The Fujifilm X70 is basically the toned-down version of its street photography cult classic cousin, the X100T.
The latter is a rangefinder-styled prosumer compact camera with a large APS-C image sensor and fast 23mm f/2.0 prime lens, and it uses Fujifilm's unique hybrid viewfinder that is able to toggle between electronic viewfinder (EVF) and optical viewfinder (OVF) modes. On the downside, it is expensive at $1,899.
With the X70, Fujifilm has essentially taken the X100T, removed the hybrid viewfinder, and made the body smaller and lighter (by 100g), while retaining the rangefinder-like styling.
The X70 uses a newer 16.3-megapixel X-Trans CMOS II APS-C image sensor but comes with a 28mm f/2.8 prime lens that is not as fast as X100T's.
However, X70 has a few tricks of its own. It uses a new autofocusing (AF) system with 49 AF points in single AF mode and 77 AF points in continuous AF mode. It also has a fully electronic shutter that can shoot at an amazingly fast shutter speed of 1/32,000sec and a maximum ISO of 51,200.
IMAGE SENSOR: 16.3-megapixel APS-C X-Trans CMOS II
LENS: 28mm f/2.8
DISPLAY: Tiltable 3-inch touchscreen with 1,040,000 dots
SHOOTING SPEED: Up to 8 frames per second
SENSITIVITY: ISO 100 to 51,200
WEIGHT: 340g (with battery and memory card)
BATTERY LIFE: 3/5
VALUE FOR MONEY: 4/5
While the X100T's display is non-touchscreen and fixed, the X70 comes with a touchscreen display that is tiltable downwards by 45 degrees and upwards by 180 degrees. Thus, it is suitable for taking selfies.
The X70 is a small camera that easily fits into the front pockets of jackets or blazers. Its aluminium body should give you plenty of confidence when holding the camera. Its nicely contoured front grip and rear thumb rest offer a firm grip.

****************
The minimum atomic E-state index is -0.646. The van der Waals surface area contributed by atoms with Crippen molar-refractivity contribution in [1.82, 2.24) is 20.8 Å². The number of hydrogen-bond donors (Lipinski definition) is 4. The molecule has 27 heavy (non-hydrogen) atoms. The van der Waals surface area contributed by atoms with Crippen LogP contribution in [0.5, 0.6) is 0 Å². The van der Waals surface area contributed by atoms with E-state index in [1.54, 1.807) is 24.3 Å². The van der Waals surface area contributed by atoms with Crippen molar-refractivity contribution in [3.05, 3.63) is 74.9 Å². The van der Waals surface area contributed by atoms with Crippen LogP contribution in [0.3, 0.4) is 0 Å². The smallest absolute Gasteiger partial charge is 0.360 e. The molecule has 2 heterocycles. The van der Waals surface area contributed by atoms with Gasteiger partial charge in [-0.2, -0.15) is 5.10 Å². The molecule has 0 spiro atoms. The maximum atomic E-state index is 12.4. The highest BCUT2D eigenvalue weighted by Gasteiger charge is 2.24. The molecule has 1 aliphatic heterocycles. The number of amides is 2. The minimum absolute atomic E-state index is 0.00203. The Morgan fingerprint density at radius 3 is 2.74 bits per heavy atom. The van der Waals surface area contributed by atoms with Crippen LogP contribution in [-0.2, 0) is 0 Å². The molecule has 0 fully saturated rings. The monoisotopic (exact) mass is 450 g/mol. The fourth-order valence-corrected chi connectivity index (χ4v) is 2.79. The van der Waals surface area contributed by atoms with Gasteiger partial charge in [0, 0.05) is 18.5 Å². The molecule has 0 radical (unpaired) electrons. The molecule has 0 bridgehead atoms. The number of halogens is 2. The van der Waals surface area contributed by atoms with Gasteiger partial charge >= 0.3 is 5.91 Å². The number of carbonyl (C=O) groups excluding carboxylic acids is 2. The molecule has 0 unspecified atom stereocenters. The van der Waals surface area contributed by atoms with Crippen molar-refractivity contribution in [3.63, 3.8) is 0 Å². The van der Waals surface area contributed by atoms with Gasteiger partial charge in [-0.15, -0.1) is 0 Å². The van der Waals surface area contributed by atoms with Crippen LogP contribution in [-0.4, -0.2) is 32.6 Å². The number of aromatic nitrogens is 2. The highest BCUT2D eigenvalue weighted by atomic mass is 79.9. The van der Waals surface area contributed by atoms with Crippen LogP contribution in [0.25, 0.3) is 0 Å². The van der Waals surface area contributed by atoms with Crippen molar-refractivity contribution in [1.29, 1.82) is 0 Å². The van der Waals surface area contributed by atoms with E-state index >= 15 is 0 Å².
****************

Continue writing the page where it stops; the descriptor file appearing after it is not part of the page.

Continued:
If you have used a rangefinder or manual camera before, the handling of the X70 will be like second nature. On its top is the shutter speed dial, exposure compensation dial, a Drive button, a video- recoding button and the shutter release.
In front, there is an aperture ring for changing the aperture from f/2.8 to f/16. For full auto mode, turn both the shutter speed dial and aperture ring to A.
On the rear right, there are four directional buttons. Each button can also be customised for quick access to settings. There are also four additional buttons - Quick, AF lock, Display and Function - for swift changing of settings like ISO and White Balance.
As one who prefers using the EVF or OVF for composing photos, I was eager to try the optional Fujifilm VF-X21 OVF. However, I noticed that the display could not be turned off and hated its light shining on my face while I compose photos, so I soon ditched the OVF.
However, when I was photographing the streets on a recent Japan working trip, I realised that passers-by seem to be less evasive when I was using the display to compose pictures. When I switched to the OVF, I noticed they would start to avoid me.
The camera is also really quick and has negligible shutter lag, which will further help you capture the decisive moments on the streets.
It starts up in 0.6sec and takes only 0.9sec to shut down - almost twice as fast as most compact cameras.
Autofocusing is almost instantaneous in bright sunlight. In dim lighting, it takes between 1sec and 2sec to lock onto a focus with the aid of its AF assist light.
Using an SD Card with a writing speed of 90MB per second, the X70 was able to shoot 9 RAW images in 1.8sec before the buffer ran out. Not bad.
Image quality is excellent, with sharp rendition of pixels, smooth skin tones and a great dynamic range that helps preserve plenty of details in the darker areas.
I particularly love the different film-simulation modes that mimic Fujifilm's films of old, such as the Velvia colour slide film and Classic Chrome. I found myself using the Monochrome mode with yellow filter often as it produces black-and-white pictures with nice contrast and dark skies.
Noise performance is outstanding, with no visible noise artefacts up to ISO 6,400. I noticed more visible noise artefacts with colour desaturation at ISO 25,600. Anything above is not recommended as detail loss becomes very noticeable.
Battery life is average for a compact camera, at around 330 still images on a full charge.
• Verdict: At $1,199, the Fujifilm X70 is not cheap , but it is an amazing prosumer compact camera that will not disappoint and is well worth its price tag.